According to this theory, actions ought to be evaluated by their consequences. The moral thinking here is that humans will try to avoid pains and seek pleasure, otherwise called hedonism. Hedonism will equate good with pleasure. The principles of utilitarianism are therefore the consequential principle and its attractiveness is that it forces the decision maker to think about the general welfare. The theory proposes a standard outside one’s self interest to be used in judging the course of action. Its weakness however is that it ignores some actions that may be intrinsically wrong and does not handle the issue of rights in a right way (Carroll & Buchholtz, 2009).   

Deontology Ethical Theory: I. Kant

The basics of this theory is on what makes something good or bad, right or wrong and conforming it to a duty that is discoverable by reason. It is based on Kant’s categorical imperative; a duty based ethical principle. One ought to choose the action that best conforms to one’s recognized duties. Deontological theory is different from the above theory because sometimes it may be that although the consequence of an act is good, some acts are simply wrong. This simply means that some acts are judged as ethical or not based on the actions of the actor. Kant’s ethics is reflected in this sentence on how humans should treat others, “So act as to treat humanity, whether in your won person, or that of any other, every case as end with all, never as means only” (Diener, p.23).

Deontology basically means a ‘duty’ or an ‘obligation.’ This is an approach to ethics that says that the act of rightness or wrongness for that matter does not wholly depend on the badness or goodness of their consequences. According to the deontology theory, people ought to adhere to their duties and obligations when analyzing an ethical dilemma and before making a decision. This will imply that a person will follow his/her obligations to the society or another person as holding another person’s duty is considered as ethically correct (Gulcan, n.d.).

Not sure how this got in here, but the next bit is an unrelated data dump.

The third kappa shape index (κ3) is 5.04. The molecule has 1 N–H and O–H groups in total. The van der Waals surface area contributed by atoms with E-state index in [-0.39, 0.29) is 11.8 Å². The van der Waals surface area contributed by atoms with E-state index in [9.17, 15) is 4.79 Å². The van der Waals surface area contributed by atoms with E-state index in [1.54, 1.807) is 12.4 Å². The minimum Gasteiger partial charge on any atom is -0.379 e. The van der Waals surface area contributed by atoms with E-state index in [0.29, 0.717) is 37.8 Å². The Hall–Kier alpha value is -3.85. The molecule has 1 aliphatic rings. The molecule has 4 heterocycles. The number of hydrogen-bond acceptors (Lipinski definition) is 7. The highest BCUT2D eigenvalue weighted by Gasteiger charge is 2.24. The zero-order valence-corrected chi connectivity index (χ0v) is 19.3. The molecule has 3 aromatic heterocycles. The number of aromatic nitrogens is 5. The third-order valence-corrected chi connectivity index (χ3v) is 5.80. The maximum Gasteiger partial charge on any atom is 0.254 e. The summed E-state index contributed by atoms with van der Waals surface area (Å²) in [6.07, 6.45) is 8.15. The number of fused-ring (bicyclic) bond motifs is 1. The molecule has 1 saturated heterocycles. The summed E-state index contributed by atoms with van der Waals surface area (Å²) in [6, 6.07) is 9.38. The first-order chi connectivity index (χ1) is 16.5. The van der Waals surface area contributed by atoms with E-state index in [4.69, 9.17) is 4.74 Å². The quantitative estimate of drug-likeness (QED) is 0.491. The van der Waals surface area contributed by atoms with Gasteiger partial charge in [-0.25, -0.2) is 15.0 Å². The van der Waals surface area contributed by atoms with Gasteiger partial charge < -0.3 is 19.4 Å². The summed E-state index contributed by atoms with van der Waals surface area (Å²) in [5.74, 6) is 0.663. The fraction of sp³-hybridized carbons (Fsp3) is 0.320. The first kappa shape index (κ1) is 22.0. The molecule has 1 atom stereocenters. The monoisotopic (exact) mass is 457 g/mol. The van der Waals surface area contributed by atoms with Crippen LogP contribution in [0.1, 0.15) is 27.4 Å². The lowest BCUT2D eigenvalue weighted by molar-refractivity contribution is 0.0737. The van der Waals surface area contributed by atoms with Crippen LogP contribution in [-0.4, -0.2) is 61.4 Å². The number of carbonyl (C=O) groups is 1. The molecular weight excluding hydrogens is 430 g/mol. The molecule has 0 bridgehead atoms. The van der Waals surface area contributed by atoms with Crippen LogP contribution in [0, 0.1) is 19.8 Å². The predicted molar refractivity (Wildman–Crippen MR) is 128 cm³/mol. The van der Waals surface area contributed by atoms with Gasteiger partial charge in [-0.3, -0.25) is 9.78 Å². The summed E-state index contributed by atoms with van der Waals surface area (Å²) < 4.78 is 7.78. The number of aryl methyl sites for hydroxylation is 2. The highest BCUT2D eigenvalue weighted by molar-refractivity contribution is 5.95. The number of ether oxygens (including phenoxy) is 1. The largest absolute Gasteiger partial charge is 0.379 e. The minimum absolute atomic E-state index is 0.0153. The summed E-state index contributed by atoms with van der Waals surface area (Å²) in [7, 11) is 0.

Virtue Theory 

Virtue theory is an approach to ethics that emphasizes on character rather than on consequences or rules as the main element of making an ethical thinking. The theory is often described as an inner disposition to act in a moral and commendable way. Moral value does not arise due to nature but are rather adapted to nature to receive them. The virtue theory judges people by their character rather than by actions that may stray from their normal behavior. This theory is very distinct from the above two theories because when observing an unethical position, the virtue theory will consider the person’s reputation as well as purpose for committing the act. It is widely accepted that Aristotle’s Nicomachean ethics led to virtue theory and its concept of what humans live for (Diener, P. W. (1997).

According to Carroll & Buchholtz (2009), mainly focuses on the individual person being filled with virtues such as fairness, truthfulness, honesty, or benevolence. The system is mainly centered in a person’s heart while emphasizing on the being. The idea here is that virtues are equally important and when the virtues are combined with principles, they form a foundation for effective ethical action as well as making sound decisions. 

Conclusion

Ethics has an important place in our lives. In my case, I feel that the utilitarian approach is more applicable to me and what I have gone through today than the others. I feel that it is our duty to always do whatever we will to produce the greatest balance of happiness instead of unhappiness for all people whom our actions affect. Instead of arguing for the closure of a factory located in my neighborhood that employs about 50 people for polluting the environment, I convinced government officials that mechanisms were already put in place to reduce pollution to recommendable levels. This was a blatant lie but I quickly notified the manager to look into the issue and address it as soon as possible. I felt that if the company is closed, it will take longer to be re-opened and thus cause unemployment. It was a lie but am glad I saved a couple of jobs for sometime before the situation is corrected.